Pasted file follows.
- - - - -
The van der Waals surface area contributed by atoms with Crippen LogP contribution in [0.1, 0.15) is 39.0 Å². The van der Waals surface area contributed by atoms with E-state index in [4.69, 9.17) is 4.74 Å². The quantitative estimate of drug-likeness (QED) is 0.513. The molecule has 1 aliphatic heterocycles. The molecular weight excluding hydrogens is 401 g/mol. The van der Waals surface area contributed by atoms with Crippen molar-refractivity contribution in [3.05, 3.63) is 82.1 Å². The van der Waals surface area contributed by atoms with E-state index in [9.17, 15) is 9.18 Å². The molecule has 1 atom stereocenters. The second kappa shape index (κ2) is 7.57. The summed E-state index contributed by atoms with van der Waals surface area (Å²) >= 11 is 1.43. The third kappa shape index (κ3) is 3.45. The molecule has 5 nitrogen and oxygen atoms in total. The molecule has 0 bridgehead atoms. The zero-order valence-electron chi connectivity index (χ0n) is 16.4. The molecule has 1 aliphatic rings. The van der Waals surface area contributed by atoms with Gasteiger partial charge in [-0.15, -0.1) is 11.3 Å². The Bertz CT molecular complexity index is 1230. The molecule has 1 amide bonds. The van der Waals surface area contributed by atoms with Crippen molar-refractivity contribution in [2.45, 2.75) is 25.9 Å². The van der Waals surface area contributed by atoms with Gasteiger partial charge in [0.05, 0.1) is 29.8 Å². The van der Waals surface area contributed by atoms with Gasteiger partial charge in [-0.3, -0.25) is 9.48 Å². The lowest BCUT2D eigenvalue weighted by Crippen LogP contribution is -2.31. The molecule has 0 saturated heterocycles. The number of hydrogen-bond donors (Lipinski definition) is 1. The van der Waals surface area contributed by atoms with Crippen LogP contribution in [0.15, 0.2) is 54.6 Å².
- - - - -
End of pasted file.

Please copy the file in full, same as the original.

The van der Waals surface area contributed by atoms with Crippen LogP contribution in [0.1, 0.15) is 39.0 Å². The van der Waals surface area contributed by atoms with E-state index in [4.69, 9.17) is 4.74 Å². The quantitative estimate of drug-likeness (QED) is 0.513. The molecule has 1 aliphatic heterocycles. The molecular weight excluding hydrogens is 401 g/mol. The van der Waals surface area contributed by atoms with Crippen molar-refractivity contribution in [3.05, 3.63) is 82.1 Å². The van der Waals surface area contributed by atoms with E-state index in [9.17, 15) is 9.18 Å². The molecule has 1 atom stereocenters. The second kappa shape index (κ2) is 7.57. The summed E-state index contributed by atoms with van der Waals surface area (Å²) >= 11 is 1.43. The third kappa shape index (κ3) is 3.45. The molecule has 5 nitrogen and oxygen atoms in total. The molecule has 0 bridgehead atoms. The zero-order valence-electron chi connectivity index (χ0n) is 16.4. The molecule has 1 aliphatic rings. The van der Waals surface area contributed by atoms with Gasteiger partial charge in [-0.15, -0.1) is 11.3 Å². The Bertz CT molecular complexity index is 1230. The molecule has 1 amide bonds. The van der Waals surface area contributed by atoms with Crippen molar-refractivity contribution in [2.45, 2.75) is 25.9 Å². The van der Waals surface area contributed by atoms with Gasteiger partial charge in [0.05, 0.1) is 29.8 Å². The van der Waals surface area contributed by atoms with Gasteiger partial charge in [-0.3, -0.25) is 9.48 Å². The lowest BCUT2D eigenvalue weighted by Crippen LogP contribution is -2.31. The molecule has 0 saturated heterocycles. The number of hydrogen-bond donors (Lipinski definition) is 1. The van der Waals surface area contributed by atoms with Crippen LogP contribution in [0.15, 0.2) is 54.6 Å².